|RB-341V Leer-3||Disrupts VHF and UHF communications, including cellular communications and military radios, over hundreds of kilometers||2015||Consists of a truck-based command post that works with Orlan-10 drones to extend its range|
|RH-330Zh Zhitel||Jammer; can shut down GPS and satellite communications over a radius of tens of kilometers||2011||Consists of a truck command post and four telescopic-mast phased-array antennas|
|Murmansk-BN||Long-range detection and jamming of HF military radios||2020||Russian sources claim it can jam communications thousands of kilometers away|
|R-934B||VHF/UHF jammer that targets wireless and wired communications||1996||Consists of either a truck or a tracked vehicle and a towed 16-kilowatt generator|
|SPN-2, 3, 4||X- or K u-band jammers that target airborne radars and air-to-surface guidance-control radars||(not available)||Consists of a combat-control vehicle and an antenna vehicle|
|Repellent-1||Antidrone system||2016||Weighs more than 20 tonnes|
|Moéskva-1||Precision HF/VHF receiver for passive coherent location of enemy ships and planes||2015||Published sources cite a range of up to 400 kilometers|
|Sources: Wikipedia; Military Factory; Global Defence Technology; U.S. Army; Air Power Australia; U.S. Army Training and Doctrine Command; Russian Electronic Warfare: The Role of Electronic Warfare in the Russian Armed Forces, Jonas Kjellén, Swedish Defence Research Agency (FOI), 2018; Defence24|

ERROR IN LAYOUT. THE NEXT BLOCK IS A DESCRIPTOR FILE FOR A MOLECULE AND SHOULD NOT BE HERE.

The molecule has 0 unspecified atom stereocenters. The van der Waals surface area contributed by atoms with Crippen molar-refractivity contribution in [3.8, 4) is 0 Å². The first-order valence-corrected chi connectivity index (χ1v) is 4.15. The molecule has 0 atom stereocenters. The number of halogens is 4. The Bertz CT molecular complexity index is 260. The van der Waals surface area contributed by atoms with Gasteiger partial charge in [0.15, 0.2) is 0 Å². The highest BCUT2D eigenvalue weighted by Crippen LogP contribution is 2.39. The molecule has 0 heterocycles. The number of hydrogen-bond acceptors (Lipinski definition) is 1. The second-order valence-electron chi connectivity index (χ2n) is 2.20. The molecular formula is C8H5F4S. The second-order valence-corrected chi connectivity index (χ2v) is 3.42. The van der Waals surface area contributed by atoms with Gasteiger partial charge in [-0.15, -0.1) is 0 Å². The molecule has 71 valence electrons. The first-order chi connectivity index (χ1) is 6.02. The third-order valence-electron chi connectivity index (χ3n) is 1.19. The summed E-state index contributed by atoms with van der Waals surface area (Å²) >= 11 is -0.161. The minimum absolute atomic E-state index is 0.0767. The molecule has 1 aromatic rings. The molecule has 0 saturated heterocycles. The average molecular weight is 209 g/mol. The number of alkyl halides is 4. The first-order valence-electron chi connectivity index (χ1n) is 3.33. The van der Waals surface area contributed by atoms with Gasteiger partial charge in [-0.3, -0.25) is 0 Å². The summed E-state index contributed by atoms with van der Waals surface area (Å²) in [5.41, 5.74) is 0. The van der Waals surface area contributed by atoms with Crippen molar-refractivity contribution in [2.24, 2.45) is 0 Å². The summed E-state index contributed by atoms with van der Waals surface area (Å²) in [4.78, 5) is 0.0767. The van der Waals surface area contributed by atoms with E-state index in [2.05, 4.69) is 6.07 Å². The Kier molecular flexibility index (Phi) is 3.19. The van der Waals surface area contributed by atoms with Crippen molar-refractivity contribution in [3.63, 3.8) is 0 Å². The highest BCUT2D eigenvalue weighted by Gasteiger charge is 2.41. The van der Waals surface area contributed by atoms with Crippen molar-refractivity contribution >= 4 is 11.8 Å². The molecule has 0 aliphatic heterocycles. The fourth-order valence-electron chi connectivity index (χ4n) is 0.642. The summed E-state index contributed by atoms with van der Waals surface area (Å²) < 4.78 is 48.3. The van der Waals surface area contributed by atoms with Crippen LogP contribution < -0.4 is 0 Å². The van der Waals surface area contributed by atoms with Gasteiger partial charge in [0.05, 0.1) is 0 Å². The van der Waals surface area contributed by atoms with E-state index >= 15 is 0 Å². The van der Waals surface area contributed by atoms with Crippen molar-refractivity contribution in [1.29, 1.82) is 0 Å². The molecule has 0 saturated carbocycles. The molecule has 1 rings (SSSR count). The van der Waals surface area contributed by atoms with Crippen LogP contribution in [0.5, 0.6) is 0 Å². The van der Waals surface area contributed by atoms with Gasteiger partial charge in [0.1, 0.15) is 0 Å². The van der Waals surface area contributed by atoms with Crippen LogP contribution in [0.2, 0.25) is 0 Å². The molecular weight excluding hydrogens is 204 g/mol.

Russia uses specialized electronic-warfare units to conduct its EA and ES operations. In its ground forces, dedicated EW brigades of several hundred soldiers are assigned to the five Russian military districts—West, South, North, Central, and East—to support regional EW operations that include disrupting enemy surveillance radars and satellite communication networks over hundreds of kilometers. EW brigades are equipped with the larger Krasukha-2 and -4, Leer-3, Moskva-1, and Murmansk-BN systems (the latter of which detects and jams HF radios). Each Russian army maneuver brigade also includes an EW company of about 100 personnel that is trained to support local actions within about 50 kilometers using smaller systems, like the R-330Zh Zhitel.
Militaries use electronic protection (EP), also known as electronic countermeasures, to defend against EA and ES. Long considered an afterthought by western forces after the Cold War, EP has risen again to be perhaps the most important aspect of EW as Russia and China field increasingly sophisticated jammers and sensors. EP includes tactics and technologies to shield radio transmissions from being detected or jammed. Typical techniques include using narrow beams or low-power transmissions, as well as advanced waveforms that are resistant to jamming.